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Biophysicists honored with Taiwan-France scientific prize

Vice Minister of Science and Technology Tsou Yu-han (second right) is joined by Taipei Representative Office in France head Wu Chih-chung (right), Academie des Sciences President Pierre Corvol (second left), Academie des Sciences Vice President Olivier Pironneau (left) and award winners Chang Huan-cheng (third right) and François Treussart Nov. 27 at the Franco-Taiwan Scientific Grand Prize ceremony in France. (CNA)
Vice Minister of Science and Technology Tsou Yu-han (second right) is joined by Taipei Representative Office in France head Wu Chih-chung (right), Academie des Sciences President Pierre Corvol (second left), Academie des Sciences Vice President Olivier Pironneau (left) and award winners Chang Huan-cheng (third right) and François Treussart Nov. 27 at the Franco-Taiwan Scientific Grand Prize ceremony in France. (CNA)
 
Two biophysicists were awarded the 21st Franco-Taiwan Scientific Grand Prize worth 38,200 euros (US$42,350) Nov. 27 in Paris for their cutting-edge research on biomedical applications of fluorescent nanodiamonds.
 
Chang Huan-cheng, distinguished visiting chair in the Institute of Atomic and Molecular Sciences at Taipei City-based Academia Sinica, and François Treussart, professor of physics at ENS Paris-Saclay in France, have been working since 2008 on a technique that can track cell movement within the human body.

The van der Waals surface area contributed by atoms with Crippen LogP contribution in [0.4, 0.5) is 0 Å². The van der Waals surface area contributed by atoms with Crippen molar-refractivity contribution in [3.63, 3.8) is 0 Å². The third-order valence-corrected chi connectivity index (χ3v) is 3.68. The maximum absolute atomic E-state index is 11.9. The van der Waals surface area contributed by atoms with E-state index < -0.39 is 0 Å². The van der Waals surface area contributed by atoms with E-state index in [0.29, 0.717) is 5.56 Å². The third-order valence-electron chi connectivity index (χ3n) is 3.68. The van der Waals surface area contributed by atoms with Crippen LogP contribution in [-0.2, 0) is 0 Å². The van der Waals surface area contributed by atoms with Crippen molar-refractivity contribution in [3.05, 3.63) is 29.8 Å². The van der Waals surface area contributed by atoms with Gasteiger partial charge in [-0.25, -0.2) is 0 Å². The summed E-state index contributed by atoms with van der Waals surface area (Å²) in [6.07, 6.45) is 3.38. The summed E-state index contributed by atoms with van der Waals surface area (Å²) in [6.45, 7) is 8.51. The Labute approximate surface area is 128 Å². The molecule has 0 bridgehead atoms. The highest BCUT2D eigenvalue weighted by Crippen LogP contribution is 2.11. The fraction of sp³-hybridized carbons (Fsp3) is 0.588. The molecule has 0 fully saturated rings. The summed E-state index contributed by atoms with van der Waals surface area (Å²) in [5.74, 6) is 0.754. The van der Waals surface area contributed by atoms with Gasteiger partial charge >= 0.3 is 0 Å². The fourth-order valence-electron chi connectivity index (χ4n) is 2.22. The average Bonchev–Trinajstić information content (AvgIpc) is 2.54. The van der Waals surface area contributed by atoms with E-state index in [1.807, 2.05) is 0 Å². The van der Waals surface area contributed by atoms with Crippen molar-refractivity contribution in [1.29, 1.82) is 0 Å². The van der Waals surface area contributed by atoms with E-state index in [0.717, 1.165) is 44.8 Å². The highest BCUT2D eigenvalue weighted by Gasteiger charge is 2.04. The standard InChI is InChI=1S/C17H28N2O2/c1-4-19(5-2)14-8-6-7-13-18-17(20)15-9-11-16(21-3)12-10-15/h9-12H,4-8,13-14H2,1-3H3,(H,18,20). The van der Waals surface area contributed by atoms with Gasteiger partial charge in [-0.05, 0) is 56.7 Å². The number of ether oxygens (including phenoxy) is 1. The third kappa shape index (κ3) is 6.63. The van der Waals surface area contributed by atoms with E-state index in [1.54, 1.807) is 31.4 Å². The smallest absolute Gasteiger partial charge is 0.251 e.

The award was presented by Vice Minister of Science and Technology Tsou Yu-han and France’s Academie des Sciences President Pierre Corvol at a ceremony attended by Wu Chih-chung, head of Taipei Representative Office in France, and Olivier Pironneau, vice president of Academie des Sciences.
 
At the presentation ceremony, Tsou thanked Chang and Treussart for their dedication to developing science and technology cooperation between Taiwan and France. Their work has added to the growing prestige of the prize, she added.
 
Echoing Tsou’s remarks, Wu said France is Taiwan’s closest European partner, with the like-minded countries not only sharing scientific expertise but also universal values like freedom and human rights.
 
Launched by the Ministry of Science and Technology and Academie des Sciences in 1999, the Franco-Taiwan Scientific Grand Prize recognizes those who have made outstanding contributions to advancing the reputations of both nations in the realm of science.
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